new literacies

      As an English teacher, when I say the word literacy to my non-English teaching colleagues, their eyes glaze over. They’re no doubt thinking about reading a textbook and answering questions, and they’re bored by the thought of it. But in today’s world, the definition of literacy has changed. It is no longer acceptable to only teach students what I’ll call classic literacy skills. Of course,...
They keep telling me I have to tell the story of my work. They keep saying, "You have to write it down or the moment will pass.  Someone else will write it.  And it will no longer be yours." In the last year, my inkwell has been quite dry, used up by difficult days in teaching, graduate school, presentations, changing jobs, learning new systems in new places.... The list continues. Over this...
mr__photographer_3d_by_raphis-d4p94b5.jpg TL;DR version: This post is the second in a series of posts in which I reflect on events and discussions from #LRA13 in Dallas, TX. This post focuses on the changing nature of writing, multimediating, and online spaces.I've been very much interested in "writing" and how it's changed while using digital texts and tools. I...
  TL;DR version: By employing a critical literacy perspective to "making" and Connected Learning, teachers and students can engage in activism & cyberactivism for the purposes of understanding and critiquing societal issues.   In the second week of the Mozilla #teachtheweb MOOC we have been asked to consider Connected Learning in practice. The three principles of Connected Learning state that...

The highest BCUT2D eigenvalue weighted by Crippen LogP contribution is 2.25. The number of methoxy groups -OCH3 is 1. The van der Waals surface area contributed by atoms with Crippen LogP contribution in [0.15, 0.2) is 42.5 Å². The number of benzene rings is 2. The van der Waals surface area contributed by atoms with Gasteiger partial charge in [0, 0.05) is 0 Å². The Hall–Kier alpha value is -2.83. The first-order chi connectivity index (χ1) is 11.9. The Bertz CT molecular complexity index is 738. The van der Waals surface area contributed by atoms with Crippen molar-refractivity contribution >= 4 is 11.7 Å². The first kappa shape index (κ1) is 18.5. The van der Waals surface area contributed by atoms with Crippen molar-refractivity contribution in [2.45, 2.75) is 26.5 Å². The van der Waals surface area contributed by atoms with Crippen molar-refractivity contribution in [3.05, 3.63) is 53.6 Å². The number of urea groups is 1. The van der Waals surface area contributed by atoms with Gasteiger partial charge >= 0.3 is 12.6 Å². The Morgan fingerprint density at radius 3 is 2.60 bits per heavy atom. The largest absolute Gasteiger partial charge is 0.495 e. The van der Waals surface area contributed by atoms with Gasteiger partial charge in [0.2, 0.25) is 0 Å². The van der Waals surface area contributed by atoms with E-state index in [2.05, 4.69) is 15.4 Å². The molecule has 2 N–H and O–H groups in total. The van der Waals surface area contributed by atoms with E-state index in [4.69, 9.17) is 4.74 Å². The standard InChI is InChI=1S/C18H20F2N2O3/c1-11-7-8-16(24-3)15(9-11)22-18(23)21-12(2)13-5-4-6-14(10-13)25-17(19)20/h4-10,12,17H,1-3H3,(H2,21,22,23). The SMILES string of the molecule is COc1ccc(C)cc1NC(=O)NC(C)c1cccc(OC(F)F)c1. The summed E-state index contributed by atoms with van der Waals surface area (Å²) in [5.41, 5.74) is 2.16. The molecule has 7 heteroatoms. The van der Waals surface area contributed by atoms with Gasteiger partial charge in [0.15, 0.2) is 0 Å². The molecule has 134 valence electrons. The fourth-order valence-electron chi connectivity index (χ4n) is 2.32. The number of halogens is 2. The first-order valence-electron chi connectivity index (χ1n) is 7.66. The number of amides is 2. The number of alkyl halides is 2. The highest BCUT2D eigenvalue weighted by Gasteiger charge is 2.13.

John Jones, assistant professor of professional writing and editing at West Virginia University, presents some fascinating thoughts about the changing nature of writing in his summer blog posts at DMLcentral. In "The Challenge of Teaching Networked Writing," Jones argues that the daily writing practices of students should have a place in the writing classroom. He refers to this writing as ...
The #literacies chat is a weekly chat on Twitter bringing together educators, researchers and thinkers fascinated by contemporary literacies. #literacies chats are held the 1st and 3rd Thursdays @ 8:00 PM EST. Topics and archives are available at the new home of our #literacies chat: http://literacieschat.wordpress.com/  Below is a repost from my blog where I wrote about the origins of the #...
(This is culled from a series of blog posts I did while reading Voices from the Middle from NCTE, which had a theme of New Literacies.)   Day One The journal opens with a provocative question: Are you as “literate” as your students? In the forward with that title, the editors of the journal (Diane Lapp, Doug Fisher and Nancy Frey) tap into the idea that media and technology are changing the...
Reposted from DMLCentral.net For years, a common method for teaching writing in elementary and secondary school was the five paragraph essay. Lately this style of essay has fallen out of favor, for a variety of reasons. However, one of the most compelling reasons to avoid teaching the five paragraph essay is that it is a form of writing that isn't really found out in the wild. That is, you don't...
How do teachers get started? What can we learn from the digital journey of other educators? The resources here function both as stories of teachers who struggled and figured something out and as examples you might start with in your own classroom.
Digital knowledge networks are a growing phenomenon, and our students are actively participating in them. We know very little about the places in which our students will use the knowledge they learn in our classrooms. What we do know is that these spaces will consist of user-generated content, and will feature the characteristics of “participatory culture” including low barriers to entry, support...

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